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Evid Based Med doi:10.1136/eb-2012-101125
  • Prevention
  • Systematic review with meta-analysis

Opioid substitution therapy is associated with decreased HIV transmission among people who inject drugs

  1. Lynn E Fiellin
  1. Yale Medical Group, Yale School of Medicine, New Haven, Connecticut, USA
  1. Correspondence to: Lynn E Fiellin
    Yale Medical Group, Yale School of Medicine, 333 Cedar Street, New Haven, CT 06510, USA; lynn.sullivan{at}yale.edu

Commentary on: [Abstract/FREE Full text]

Context

Injection drug use (IDU), through the sharing of drug injection paraphernalia and concurrent sexual risk behaviours, continues to fuel the HIV epidemic.1 Approximately, 16 million individuals inject drugs globally, an estimated 3 million of whom are HIV infected, underscoring the need for effective intervention.1 Although opioid substitution therapy (OST) is an important component of HIV prevention,2 ,3 only 8 of 100 individuals globally with IDU receive OST.2 A recently completed systematic review by the Cochrane Collaborative concluded that OST leads to risk reduction and decreased HIV incidence.4 The review included studies with a high level of bias and variability and did not focus on estimating the effect of OST on HIV transmission among people with IDU.4

Methods

MacArthur and colleagues conducted a systematic review and meta-analysis of published and unpublished studies. A comprehensive search strategy included identifying studies through MEDLINE, EMBASE and PsychINFO (until October 2011) and the Cochrane Library (until 2011), with a review of relevant references evaluating the impact of OST on HIV incidence. They searched MEDLINE, EMBASE and PsychINFO (until May 2011) for cohort studies reporting HIV incidence among people with IDU, contacting the authors for unpublished data. Randomised controlled trials, prospective cohort studies and case-control studies evaluating HIV incidence among people with IDU and examining the impact of OST on HIV incidence in this population were included. Cross-sectional or serial cross-sectional and retrospective studies; those based on prison populations; or reporting less than two seroconversions were excluded. Two reviewers applied inclusion/exclusion criteria and conducted data extraction. Incidence rate ratios, ORs and HRs with corresponding 95% CI were determined. A random effects meta-analysis was performed based on pooled results from studies including data on HIV seroconversion, person-years of follow-up or OST exposure; or provided an effect estimate and 95% CI. Risks of bias and study heterogeneity were assessed.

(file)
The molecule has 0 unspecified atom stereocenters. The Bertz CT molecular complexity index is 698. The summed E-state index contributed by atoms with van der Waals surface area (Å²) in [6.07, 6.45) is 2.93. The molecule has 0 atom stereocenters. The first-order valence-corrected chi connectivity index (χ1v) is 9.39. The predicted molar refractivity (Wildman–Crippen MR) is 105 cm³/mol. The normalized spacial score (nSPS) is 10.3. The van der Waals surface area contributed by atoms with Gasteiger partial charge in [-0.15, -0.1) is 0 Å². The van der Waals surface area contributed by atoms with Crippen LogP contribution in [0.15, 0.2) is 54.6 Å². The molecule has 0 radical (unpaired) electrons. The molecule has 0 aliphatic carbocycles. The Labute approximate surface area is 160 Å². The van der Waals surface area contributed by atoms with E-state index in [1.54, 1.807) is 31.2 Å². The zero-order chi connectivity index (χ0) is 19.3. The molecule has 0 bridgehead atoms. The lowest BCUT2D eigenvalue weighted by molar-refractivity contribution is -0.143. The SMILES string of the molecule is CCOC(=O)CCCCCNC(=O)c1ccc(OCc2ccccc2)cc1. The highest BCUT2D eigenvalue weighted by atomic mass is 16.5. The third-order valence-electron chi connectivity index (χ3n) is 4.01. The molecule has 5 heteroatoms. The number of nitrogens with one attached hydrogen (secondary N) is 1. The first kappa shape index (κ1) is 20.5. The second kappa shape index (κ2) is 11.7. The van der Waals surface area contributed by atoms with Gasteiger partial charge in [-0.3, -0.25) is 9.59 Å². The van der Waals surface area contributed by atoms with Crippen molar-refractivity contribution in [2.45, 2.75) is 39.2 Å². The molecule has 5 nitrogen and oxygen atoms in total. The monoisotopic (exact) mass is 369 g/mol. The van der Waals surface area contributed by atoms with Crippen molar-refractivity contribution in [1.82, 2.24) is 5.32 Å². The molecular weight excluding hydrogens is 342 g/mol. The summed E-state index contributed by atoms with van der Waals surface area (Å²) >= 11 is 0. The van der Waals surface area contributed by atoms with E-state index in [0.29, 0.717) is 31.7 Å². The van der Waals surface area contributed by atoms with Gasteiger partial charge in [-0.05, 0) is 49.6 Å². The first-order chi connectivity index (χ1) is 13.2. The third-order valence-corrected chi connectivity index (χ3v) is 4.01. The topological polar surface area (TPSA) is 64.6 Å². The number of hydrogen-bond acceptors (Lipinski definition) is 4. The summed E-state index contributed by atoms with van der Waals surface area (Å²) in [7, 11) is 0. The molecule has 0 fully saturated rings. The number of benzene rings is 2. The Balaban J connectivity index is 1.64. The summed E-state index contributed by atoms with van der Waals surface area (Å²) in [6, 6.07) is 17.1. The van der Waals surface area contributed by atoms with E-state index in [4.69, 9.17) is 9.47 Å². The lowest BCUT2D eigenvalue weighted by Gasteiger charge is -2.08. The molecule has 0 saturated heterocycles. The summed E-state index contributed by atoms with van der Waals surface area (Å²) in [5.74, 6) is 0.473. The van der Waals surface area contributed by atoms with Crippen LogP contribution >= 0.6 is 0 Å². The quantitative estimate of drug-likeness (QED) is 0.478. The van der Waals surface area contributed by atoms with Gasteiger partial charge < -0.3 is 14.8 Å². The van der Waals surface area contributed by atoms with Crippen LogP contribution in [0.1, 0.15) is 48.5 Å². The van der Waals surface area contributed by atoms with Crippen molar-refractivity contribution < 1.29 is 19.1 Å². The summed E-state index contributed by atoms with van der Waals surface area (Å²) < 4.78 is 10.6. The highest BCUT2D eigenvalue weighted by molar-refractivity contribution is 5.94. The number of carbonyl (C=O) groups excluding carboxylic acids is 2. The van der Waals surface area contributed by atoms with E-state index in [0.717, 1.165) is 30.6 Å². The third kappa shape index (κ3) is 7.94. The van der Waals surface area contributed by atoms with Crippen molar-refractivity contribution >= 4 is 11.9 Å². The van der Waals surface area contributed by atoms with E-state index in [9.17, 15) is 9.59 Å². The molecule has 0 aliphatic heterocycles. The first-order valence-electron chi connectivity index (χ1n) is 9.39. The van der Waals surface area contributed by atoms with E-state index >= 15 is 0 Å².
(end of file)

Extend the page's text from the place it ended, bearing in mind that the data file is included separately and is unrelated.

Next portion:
Findings

The review included 12 published and 3 unpublished studies, with 1016 incident HIV infections over 26 738 person-years of follow-up; data from 9 of these studies were used in the meta-analysis. All studies included methadone maintenance treatment. In the random effects meta-analysis, OST was associated with reduced HIV transmission in the unadjusted model (rate ratio 0.46, 95% CI 0.32 to 0.67, p<0.001); this persisted in the adjusted models (rate ratio 0.60, 95% CI 0.42 to 0.85, p=0.004).

Commentary

Although previous studies assessed the impact of OST on HIV risk,4 this study quantified the effect size, providing strong support for OST as an important intervention for decreasing HIV incidence. This study had limitations: (1) the generalisability to all individuals with IDU and who are receiving OST is unclear; (2) the authors did not adjust for important covariates, including underlying HIV prevalence, OST medication adherence and support services; (3) given the diversity of support across settings for people with IDU, these findings may not apply to particular countries; (4) no studies included buprenorphine, which is growing in use, and in some cases, exceeding methadone as OST5 and (5) the majority of studies occurred during the late 1990s to early 2000s, prior to the advent of more potent and widely accessible regimens. Given the expected associated decreases in community viral load over time, risk of HIV transmission has, probably, similarly decreased, potentially overestimating the effect size.

Despite these limitations, the paper complements and extends existing data,4 by seeking out results from unpublished studies and providing a quantitative analysis of the impact on OST specifically on HIV incidence. Understanding how these effects differ based on setting, types of services provided in the context of OST, type of OST and patient characteristics will be important for prioritising resources. These findings represent an important step towards promoting policies to increase OST globally for HIV prevention6 and improving health outcomes for people with IDU.

Footnotes

  • Competing interests None.

References

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